Transportation-based-manufacturing company American Trim LLC plans to close its sole injection molding subsidiary, Indiana Die Molding LLC, blaming overseas competition.
Indiana Die gradually will lay off its 75 workers and anticipates closing entirely by July 31, plant manager Gerald Born said March 31. Workers were given the news March 30, he said.
The Fort Wayne, Ind., facility molds exterior and under-the-hood components, serving the heavy-truck and automotive markets, and also makes consumer products. Customers include Dana Corp. and Eaton Corp.
The company found it no longer could compete with work going to China, especially in the heavy-truck market. The firm experienced price pressures and the erosion of its once-healthy customer base, he said.
``We tried to get some government contracts, and we picked up a few,'' he said. ``But it was nothing like the business that we lost.''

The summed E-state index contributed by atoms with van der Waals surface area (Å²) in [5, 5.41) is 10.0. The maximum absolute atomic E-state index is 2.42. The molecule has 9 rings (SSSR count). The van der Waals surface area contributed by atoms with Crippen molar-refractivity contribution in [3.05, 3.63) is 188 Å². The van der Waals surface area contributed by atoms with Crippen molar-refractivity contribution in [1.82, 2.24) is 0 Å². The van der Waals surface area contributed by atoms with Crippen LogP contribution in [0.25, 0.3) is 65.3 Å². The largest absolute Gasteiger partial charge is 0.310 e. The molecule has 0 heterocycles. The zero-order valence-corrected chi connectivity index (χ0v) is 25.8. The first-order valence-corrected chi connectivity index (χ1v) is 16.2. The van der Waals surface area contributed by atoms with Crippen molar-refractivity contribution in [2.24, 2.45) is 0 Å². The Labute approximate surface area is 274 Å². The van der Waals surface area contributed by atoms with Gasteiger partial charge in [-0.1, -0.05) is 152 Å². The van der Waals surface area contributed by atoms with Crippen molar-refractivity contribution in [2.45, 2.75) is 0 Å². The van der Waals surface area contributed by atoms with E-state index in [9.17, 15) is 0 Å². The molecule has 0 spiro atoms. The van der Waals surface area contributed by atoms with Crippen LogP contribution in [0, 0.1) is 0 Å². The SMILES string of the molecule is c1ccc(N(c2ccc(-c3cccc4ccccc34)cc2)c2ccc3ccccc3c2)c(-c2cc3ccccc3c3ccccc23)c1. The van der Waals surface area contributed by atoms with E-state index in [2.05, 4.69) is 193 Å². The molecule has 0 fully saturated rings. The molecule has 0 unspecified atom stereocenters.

The company had been family-owned until 1999, when it was sold to American Trim, based in Sydney, Ohio. American Trim, a maker of metal and ceramic decorative parts for the automotive, appliance and truck markets, was founded as a joint venture between Alcoa Inc. and Lima, Ohio-based Superior Metal Products Inc. American Trim bought Alcoa's 36 percent share of the business last year.
American Trim also owns Stolle Products, a Sydney-based metal stamper and fabricator. Stolle exited injection molding in 1996, selling its injection presses to DP Manufactured Products Inc. of Grantsville, W.Va.
Indiana Die peaked three years ago at about $11 million in sales and 115 employees, and now records about $5.5 million in sales annually.